Small game and roe deer hunting
Updated: 1 September 2023
Next update: 28 August 2024
|2022-2023||2021-2022 - 2022-2023||2017-2018 - 2022-2023|
|Willow Ptarmigan||109 700||-4.2||2.3|
|Black Grouse||15 950||-15.2||-18.9|
|Wood Pigeon||32 110||-10.9||-7.7|
|Mountain Hare||14 310||3.3||4.3|
|Red fox||19 610||-6.8||11.9|
|Roe deer||32 900||-5.1||-1.1|
About the statistics
The purpose of the statistics is to provide information about harvested small game, wild boar and roe deer.
The species included in the statistics on small game hunting. Includes 40 species of smal game, wild boar and roe deer.
The hunting year
One hunting year lasts as from 1 April as to 31 March the following year.
Hunting licence fee
Persons intending to hunt in Norway must pay a hunting license fee to the Wildlife found. The fee covers the full hunting year. Payment of the fee is a prerequisite for hunting, but does not confer the right to hunt in any specific area.
The register of hunters
The Register of Hunters registers those who are licensed to hunt game in Norway. The register also provides an overview of the payment of the hunting licence fee, an annual fee for those who wish to engage in hunting. For more information, see the homepage of The Norwegian Register of Hunters .
Name: Small game and roe deer hunting
Topic: Agriculture, forestry, hunting and fishing
Division for Housing, Property, Spatial and Agricultural Statistics
Annually, the statistics are published five months after the hunting year has ended.
Collected and revised data are stored securely by Statistics Norway in compliance with applicable legislation on data processing.
Statistics Norway can grant access to the source data (de-identified or anonymised microdata) on which the statistics are based, for researchers and public authorities for the purposes of preparing statistical results and analyses. Access can be granted upon application and subject to conditions. Refer to the details about this at Access to data from Statistics Norway.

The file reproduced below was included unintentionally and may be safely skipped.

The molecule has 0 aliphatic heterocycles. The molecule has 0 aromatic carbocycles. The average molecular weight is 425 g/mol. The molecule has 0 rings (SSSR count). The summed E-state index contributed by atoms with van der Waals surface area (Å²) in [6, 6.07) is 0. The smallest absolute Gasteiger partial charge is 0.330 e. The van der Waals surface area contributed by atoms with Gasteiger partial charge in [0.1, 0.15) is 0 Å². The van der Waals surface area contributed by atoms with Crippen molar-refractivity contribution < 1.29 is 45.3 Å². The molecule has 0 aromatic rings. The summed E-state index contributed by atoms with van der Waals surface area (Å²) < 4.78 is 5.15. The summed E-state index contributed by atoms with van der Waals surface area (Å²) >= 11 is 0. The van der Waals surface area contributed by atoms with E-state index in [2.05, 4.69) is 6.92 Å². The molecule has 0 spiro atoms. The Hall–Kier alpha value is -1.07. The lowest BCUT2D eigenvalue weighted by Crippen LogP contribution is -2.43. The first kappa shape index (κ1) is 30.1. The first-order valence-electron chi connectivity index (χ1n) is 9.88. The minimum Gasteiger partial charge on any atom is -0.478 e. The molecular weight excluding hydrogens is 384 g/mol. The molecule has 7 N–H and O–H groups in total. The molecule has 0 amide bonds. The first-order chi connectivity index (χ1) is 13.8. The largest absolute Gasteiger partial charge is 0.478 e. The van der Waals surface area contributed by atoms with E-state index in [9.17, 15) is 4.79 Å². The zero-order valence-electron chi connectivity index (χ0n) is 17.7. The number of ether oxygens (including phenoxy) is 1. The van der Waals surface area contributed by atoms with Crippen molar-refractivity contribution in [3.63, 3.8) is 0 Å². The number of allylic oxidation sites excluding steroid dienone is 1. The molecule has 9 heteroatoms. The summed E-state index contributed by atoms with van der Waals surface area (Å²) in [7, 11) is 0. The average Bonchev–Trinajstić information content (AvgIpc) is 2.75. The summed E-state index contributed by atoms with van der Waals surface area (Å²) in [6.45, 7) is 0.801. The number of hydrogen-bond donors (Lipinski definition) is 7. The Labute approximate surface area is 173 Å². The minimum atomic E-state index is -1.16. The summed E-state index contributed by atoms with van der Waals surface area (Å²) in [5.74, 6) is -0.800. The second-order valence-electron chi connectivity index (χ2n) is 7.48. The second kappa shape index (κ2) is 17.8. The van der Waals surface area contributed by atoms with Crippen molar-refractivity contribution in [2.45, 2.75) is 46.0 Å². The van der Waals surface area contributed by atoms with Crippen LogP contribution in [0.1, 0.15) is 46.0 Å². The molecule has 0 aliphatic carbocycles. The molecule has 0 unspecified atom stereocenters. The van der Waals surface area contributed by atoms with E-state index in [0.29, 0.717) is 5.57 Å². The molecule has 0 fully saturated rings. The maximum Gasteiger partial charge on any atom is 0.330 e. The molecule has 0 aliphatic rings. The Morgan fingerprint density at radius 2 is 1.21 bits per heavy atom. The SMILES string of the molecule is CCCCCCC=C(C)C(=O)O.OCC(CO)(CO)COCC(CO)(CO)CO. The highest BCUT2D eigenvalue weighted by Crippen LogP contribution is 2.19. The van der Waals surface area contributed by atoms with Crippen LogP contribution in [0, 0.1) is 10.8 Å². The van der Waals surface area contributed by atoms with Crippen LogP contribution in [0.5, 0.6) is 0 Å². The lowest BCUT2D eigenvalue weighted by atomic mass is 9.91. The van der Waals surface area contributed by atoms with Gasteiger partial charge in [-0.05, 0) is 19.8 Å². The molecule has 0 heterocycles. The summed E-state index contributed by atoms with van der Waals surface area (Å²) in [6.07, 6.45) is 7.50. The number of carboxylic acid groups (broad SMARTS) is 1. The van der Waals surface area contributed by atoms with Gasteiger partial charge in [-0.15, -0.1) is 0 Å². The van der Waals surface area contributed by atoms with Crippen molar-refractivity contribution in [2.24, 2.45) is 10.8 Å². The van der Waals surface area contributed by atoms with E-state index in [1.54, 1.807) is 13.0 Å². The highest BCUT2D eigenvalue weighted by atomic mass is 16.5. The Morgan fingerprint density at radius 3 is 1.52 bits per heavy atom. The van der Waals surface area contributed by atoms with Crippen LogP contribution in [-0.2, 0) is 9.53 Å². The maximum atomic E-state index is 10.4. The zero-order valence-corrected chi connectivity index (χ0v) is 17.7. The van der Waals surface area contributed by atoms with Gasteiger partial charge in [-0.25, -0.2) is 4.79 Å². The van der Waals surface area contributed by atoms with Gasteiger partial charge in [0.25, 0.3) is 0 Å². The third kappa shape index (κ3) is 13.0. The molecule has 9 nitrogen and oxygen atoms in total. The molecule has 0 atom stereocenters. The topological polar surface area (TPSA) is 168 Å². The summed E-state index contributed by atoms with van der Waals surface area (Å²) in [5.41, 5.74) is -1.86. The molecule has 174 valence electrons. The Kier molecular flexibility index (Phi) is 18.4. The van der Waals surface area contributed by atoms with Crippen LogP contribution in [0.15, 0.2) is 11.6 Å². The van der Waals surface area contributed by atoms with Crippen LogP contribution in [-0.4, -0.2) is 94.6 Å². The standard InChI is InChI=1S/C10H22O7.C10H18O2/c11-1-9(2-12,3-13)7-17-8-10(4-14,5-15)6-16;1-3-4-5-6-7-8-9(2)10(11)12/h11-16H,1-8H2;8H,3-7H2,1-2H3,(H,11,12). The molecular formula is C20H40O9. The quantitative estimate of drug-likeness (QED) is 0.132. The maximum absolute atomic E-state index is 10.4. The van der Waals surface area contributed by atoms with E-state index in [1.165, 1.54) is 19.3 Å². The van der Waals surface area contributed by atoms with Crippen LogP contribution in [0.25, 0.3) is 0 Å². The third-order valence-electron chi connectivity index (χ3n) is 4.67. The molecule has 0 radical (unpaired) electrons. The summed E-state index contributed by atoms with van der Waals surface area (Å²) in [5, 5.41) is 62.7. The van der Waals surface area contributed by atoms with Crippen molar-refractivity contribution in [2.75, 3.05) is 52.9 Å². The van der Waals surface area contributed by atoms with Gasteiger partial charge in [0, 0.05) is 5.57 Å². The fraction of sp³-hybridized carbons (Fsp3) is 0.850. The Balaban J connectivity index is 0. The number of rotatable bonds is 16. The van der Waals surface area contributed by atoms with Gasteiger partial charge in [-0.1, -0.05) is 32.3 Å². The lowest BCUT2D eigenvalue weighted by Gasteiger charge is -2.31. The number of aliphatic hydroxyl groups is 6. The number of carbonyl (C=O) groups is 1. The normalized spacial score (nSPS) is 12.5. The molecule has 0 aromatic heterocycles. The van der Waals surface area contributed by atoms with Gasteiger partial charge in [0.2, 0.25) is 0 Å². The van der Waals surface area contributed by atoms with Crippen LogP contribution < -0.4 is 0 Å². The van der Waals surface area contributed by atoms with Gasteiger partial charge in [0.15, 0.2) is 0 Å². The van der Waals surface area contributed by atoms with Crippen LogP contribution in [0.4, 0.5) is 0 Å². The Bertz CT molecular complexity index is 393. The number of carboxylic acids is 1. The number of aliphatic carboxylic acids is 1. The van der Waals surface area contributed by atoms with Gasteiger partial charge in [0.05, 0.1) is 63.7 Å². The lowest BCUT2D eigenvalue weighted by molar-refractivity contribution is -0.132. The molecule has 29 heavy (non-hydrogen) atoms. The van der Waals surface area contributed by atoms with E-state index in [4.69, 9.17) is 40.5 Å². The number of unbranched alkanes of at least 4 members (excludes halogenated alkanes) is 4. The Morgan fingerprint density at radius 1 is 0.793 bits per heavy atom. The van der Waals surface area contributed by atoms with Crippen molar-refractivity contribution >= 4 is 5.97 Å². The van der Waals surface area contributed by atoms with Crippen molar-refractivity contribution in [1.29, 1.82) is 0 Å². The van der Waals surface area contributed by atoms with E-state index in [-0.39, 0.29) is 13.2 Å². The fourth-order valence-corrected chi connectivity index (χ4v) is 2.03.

The purpose of the statistics is to obtain an overview of a number of small game species and roe deer felled during ordinary hunting. The statistics on small game hunting date back to the hunting year 1971/1972. For the period 1971/1972 - 1992/1993 the statistics refer to a random sample among persons who have paid game conservation tax, later hunting license fee, for the hunting year. As from the hunting year 1993/1994 all hunters who paid the hunting tax were requested to report yield of small game hunting. Due to low return of reports, comprehensive calculations have been necessary to give total estimates. An amendment of section 50 in The Wildlife Act from the 30th of June 2000 gave the Directorate for Nature Management legal authority to fine hunters not reporting. From 2000/2001 the hunter's duty to report has thus become more real and from the hunting year 2001/2002 the response rate has been higher than 90 per cent.
From 1927 to 1984 the roe deer statistics were initially based on reports from the police, and later on from the municipal wildlife boards. From 1984/1985 the roe deer statistics are based on data obtained in the survey for small game hunting. The estimated figures will always have an element of uncertainty.
The statistics are commissioned by The Norwegian Environment Agency, and are an important tool in national management of small game. Major users are central and local wildlife management, research and educational institutions, media and interest groups and interested hunters.
The statistics are developed, produced and disseminated pursuant to Act no. 32 of 21 June 2019 relating to official statistics and Statistics Norway (the Statistics Act).